According to the government, in one loan application seeking $10 million, Rai fraudulently claimed to have 250 employees with an average monthly payroll of $4 million; and in the other loan application seeking approximately $3 million, Rais fraudulently claimed to have 250 employees with an average monthly payroll of roughly $1.2 million. Texas agencies, however, had no record of revenues or payment of employee wages in 2020 by Rai or his purported business, Rai Family LLC.

The government also found handwritten notes in the trash outside Rai's residence that appear to describe an investment strategy based on a $3 million investment — the same amount of money that Rai allegedly sought as a PPP loan from the second lender. 

The allegations in these cases suggest that the government found relatively egregious facts believed to be consistent with an intent to defraud rising to the level of criminal culpability. Such facts stand in stark contrast to situations in which PPP applicants try in good faith to comply with program requirements, but unintentionally or unknowingly make a false statement without any intent to defraud, such as where an eligibility requirement may be vague or ambiguous and/or the subject of evolving guidance.  

Nonetheless, these cases are important reminders of the need to implement appropriate procedures to ensure compliance with all applicable government program requirements. Specifically, all those seeking to secure funding under the CARES Act should carefully analyze all eligibility requirements and document the bases for the determinations that such requirements have been met before applying for funding.

In particular, applicants for PPP loans should identify, carefully consider, and document the specific bases for the applicant's determination and related certification that "[c]urrent economic uncertainty makes this loan request necessary to support the ongoing operations of the Applicant," which has been the subject of evolving SBA guidance.[4]  

Further, controls should be implemented to ensure that funds received under the CARES Act are utilized as required under the relevant program and that any necessary reporting requirements are in place. In addition to the many statements, task forces, oversight committees, and other law enforcement initiatives demonstrating the government's commitment to investigate and prosecute those who seek to abuse the various COVID-19-related relief programs, the SBA recently announced that it will individually review every PPP loan greater than $2 million once the application for loan forgiveness is received. Accordingly, it is critical that all those seeking to participate in the PPP and other relief programs have appropriate compliance procedures in place in order to be able to respond fully and effectively to any and all government inquiries that may be made.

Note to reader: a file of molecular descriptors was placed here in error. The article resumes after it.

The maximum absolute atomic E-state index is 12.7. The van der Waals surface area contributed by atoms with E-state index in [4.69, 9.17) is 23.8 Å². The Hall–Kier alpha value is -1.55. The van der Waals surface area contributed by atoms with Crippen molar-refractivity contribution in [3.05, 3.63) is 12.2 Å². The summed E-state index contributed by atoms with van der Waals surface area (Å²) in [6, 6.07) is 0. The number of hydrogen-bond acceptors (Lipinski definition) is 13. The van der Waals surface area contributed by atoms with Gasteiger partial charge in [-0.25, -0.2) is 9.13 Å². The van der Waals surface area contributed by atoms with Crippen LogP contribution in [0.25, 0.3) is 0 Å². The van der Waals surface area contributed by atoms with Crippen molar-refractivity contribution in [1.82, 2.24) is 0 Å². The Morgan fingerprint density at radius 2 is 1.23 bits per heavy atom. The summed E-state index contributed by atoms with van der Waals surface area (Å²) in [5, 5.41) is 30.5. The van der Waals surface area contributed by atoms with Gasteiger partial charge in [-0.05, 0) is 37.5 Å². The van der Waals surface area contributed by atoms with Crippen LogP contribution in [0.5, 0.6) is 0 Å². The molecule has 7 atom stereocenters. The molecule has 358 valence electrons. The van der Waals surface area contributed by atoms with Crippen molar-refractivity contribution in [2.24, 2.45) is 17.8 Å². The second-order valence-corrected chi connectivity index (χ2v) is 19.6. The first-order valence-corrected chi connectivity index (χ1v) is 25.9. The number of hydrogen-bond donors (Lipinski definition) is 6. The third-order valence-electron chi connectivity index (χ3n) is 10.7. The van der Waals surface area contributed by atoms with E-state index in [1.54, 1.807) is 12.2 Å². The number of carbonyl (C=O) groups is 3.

Of course, the government's charges against Butziger, Staveley and Rai are merely allegations and any defenses that may be asserted by defendants have not yet been made public. But, the swift and aggressive investigations and filing of criminal complaints in these cases serve as a forceful message of deterrence against those who may seek to defraud CARES Act relief programs. 



Suzanne Jaffe Bloom is a partner, Benjamin Sokoly is of counsel and Lisa C. Chan is an associate at Winston & Strawn LLP.

The opinions expressed are those of the author(s) and do not necessarily reflect the views of the firm, its clients, or Portfolio Media Inc., or any of its or their respective affiliates. This article is for general information purposes and is not intended to be and should not be taken as legal advice.


[1] The three criminal cases are United States v. Butziger, No. 20-mj-33 (D.R.I. May 4, 2020), United States v. Staveley, No. 20-mj-34 (D.R.I. May 4, 2020), and United States v. Rai, No. 20-mj-95 (E.D. Tex. May 12, 2020).

[2] See U.S. Dep't of Justice, Two Charged in Rhode Island with Stimulus Fraud, dated May 5, 2020, available at https://www.justice.gov/opa/pr/two-charged-rhode-island-stimulus-fraud.

[3] See United States v. Rai, No. 20-mj-95 (E.D. Tex. May 12, 2020); U.S. Dep't of Justice, Engineer Charged in Texas with COVID-Relief Fraud: Texas Engineer Fraudulently Sought More than $10 Million in CARES Act SBA Paycheck Protection Loans, dated May 13, 2020, available at https://www.justice.gov/opa/pr/engineer-charged-texas-covid-relief-fraud.

[4] On May 13, 2020, the SBA issued additional guidance on the referenced necessity certification requirement and further delineated the circumstances under which borrowers would be deemed by the SBA to have made the certification in good faith and the circumstances under which the SBA would decline to take administrative enforcement action or make a referral to other enforcement agencies. See Question #46, Paycheck Protection Program Loans: Frequently Asked Questions (FAQs), dated May 13, 2020, available at https://home.treasury.gov/system/files/136/Paycheck-Protection-Program-Frequently-Asked-Questions.pdf. It should be noted, however, that this additional guidance does not shield a borrower from investigation by law enforcement or an action by the government or a whistleblower where it is determined that the borrower engaged in conduct in violation of law, such as the knowing and intentional submission of a material false statement in connection with the PPP.